Abstract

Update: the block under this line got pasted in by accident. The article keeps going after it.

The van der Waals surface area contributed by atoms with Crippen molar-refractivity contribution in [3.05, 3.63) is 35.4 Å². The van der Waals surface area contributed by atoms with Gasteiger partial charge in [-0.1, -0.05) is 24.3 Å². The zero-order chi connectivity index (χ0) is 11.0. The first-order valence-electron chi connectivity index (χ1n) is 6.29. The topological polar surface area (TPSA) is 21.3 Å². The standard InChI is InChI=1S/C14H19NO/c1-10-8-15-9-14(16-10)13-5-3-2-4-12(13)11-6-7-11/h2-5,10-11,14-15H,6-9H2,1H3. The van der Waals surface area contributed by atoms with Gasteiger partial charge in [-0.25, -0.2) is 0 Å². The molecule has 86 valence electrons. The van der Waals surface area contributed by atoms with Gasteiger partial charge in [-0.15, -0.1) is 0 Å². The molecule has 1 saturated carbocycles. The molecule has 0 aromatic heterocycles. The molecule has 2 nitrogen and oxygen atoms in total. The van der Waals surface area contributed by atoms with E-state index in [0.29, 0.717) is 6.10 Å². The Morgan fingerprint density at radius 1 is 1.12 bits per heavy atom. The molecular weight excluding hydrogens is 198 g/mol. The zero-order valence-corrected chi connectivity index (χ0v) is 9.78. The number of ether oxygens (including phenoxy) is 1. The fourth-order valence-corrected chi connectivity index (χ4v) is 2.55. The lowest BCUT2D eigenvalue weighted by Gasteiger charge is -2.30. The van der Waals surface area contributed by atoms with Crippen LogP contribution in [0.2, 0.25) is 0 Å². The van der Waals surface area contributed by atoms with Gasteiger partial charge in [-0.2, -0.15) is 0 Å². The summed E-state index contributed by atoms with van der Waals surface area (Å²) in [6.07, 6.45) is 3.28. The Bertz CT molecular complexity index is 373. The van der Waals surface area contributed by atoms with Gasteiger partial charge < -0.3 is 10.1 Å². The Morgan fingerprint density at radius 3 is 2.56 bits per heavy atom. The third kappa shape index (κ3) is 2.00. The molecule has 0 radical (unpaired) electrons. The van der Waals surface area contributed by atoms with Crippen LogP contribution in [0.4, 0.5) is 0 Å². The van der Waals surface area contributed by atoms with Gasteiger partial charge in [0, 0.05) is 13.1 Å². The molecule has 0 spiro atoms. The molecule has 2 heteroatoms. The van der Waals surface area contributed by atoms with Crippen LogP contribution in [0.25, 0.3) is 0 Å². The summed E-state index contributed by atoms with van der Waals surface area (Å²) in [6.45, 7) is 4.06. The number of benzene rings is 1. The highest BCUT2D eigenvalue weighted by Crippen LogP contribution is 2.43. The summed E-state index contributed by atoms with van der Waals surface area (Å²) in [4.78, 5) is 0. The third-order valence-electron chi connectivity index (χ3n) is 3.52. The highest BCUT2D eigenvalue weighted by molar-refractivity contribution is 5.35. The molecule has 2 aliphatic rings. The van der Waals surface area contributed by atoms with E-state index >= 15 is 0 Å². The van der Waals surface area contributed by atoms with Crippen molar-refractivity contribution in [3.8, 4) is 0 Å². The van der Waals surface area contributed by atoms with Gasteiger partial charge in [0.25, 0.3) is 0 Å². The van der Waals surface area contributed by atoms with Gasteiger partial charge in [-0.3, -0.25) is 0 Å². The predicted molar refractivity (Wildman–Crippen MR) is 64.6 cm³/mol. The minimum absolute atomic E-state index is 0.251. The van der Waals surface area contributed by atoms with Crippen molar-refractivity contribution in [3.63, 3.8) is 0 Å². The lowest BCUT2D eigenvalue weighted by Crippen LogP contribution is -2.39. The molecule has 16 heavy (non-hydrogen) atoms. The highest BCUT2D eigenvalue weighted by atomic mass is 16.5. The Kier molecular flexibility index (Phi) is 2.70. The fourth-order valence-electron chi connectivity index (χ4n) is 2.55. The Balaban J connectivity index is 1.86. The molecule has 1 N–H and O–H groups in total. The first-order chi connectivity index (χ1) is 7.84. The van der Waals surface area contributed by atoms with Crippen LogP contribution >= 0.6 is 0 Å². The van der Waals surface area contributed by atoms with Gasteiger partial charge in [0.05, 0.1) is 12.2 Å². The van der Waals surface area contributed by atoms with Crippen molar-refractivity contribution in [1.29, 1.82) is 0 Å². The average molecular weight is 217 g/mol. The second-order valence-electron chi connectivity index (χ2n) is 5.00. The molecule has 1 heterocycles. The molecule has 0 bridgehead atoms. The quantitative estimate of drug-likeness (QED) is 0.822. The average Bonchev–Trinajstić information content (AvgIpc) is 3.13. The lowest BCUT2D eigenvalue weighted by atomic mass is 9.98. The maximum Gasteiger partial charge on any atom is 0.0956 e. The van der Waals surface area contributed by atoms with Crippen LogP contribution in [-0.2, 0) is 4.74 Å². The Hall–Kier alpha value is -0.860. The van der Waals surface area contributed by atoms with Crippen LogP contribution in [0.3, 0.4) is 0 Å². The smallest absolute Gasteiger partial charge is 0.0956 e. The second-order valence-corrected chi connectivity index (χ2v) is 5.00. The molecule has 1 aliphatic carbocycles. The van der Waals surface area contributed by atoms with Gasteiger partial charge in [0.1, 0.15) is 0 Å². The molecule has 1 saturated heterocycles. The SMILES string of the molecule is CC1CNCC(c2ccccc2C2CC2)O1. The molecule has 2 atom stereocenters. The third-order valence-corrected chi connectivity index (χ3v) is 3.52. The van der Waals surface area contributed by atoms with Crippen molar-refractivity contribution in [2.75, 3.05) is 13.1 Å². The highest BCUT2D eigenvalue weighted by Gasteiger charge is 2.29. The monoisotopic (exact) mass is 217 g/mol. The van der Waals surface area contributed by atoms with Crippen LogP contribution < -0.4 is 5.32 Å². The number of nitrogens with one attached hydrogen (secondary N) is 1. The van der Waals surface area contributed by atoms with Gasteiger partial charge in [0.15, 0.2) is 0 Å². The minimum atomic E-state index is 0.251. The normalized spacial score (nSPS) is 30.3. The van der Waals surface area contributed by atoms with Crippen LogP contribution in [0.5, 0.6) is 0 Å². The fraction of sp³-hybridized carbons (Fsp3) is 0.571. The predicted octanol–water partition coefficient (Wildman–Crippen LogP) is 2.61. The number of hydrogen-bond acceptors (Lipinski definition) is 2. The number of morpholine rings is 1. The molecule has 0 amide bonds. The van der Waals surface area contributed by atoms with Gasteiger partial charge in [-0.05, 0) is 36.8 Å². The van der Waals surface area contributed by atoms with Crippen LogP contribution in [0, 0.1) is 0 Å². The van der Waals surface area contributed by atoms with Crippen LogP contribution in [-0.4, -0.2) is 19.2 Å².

The focus of this article is the interplay of ethnicity and gender, in particular as reflected in the changing discourses of ‘Tamil womanhood’ in Sri Lanka. Sri Lanka is a country torn apart by a prolonged civil war between the government and the Liberation Tigers for Tamil Eelam (LTTE), a militant group fighting for a Tamil ‘homeland’ in the north and east of the country. Two extreme images of Tamil women have emerged: (1) aggressive women soldiers and suicide bombers in the LTTE; and (2) pitiful, poverty-stricken, dependent war victims in refugee camps. In between these extremes many variations have developed, and men and women of different backgrounds are actively influencing these images. The various new identities have not replaced the earlier ‘traditional’ image of Tamil womanhood, which is still colouring gender discourse in everyday life. Feminist groups and women leaders have been struggling to oppose both the conservative discourse on Tamil womanhood, which restricts women to an domesticated, male-controlled life, and the womanhood ideal of the LTTE, which urges her to take up arms and offer herself for the nation. In spite of the lack of emancipatory support structures, many women refugees in Sri Lanka have increased their space for manoeuvre by themselves, defying deep-rooted values and images of ‘womanhood’. Refugee women are practising ideals that come very close to the Sri Lankan feminist discourse, according to which women can assert themselves in the public and the private sphere, defining and defending their own women‘s rights. This image of refugee women as strong persons is new. What are the theoretical and practical implications?

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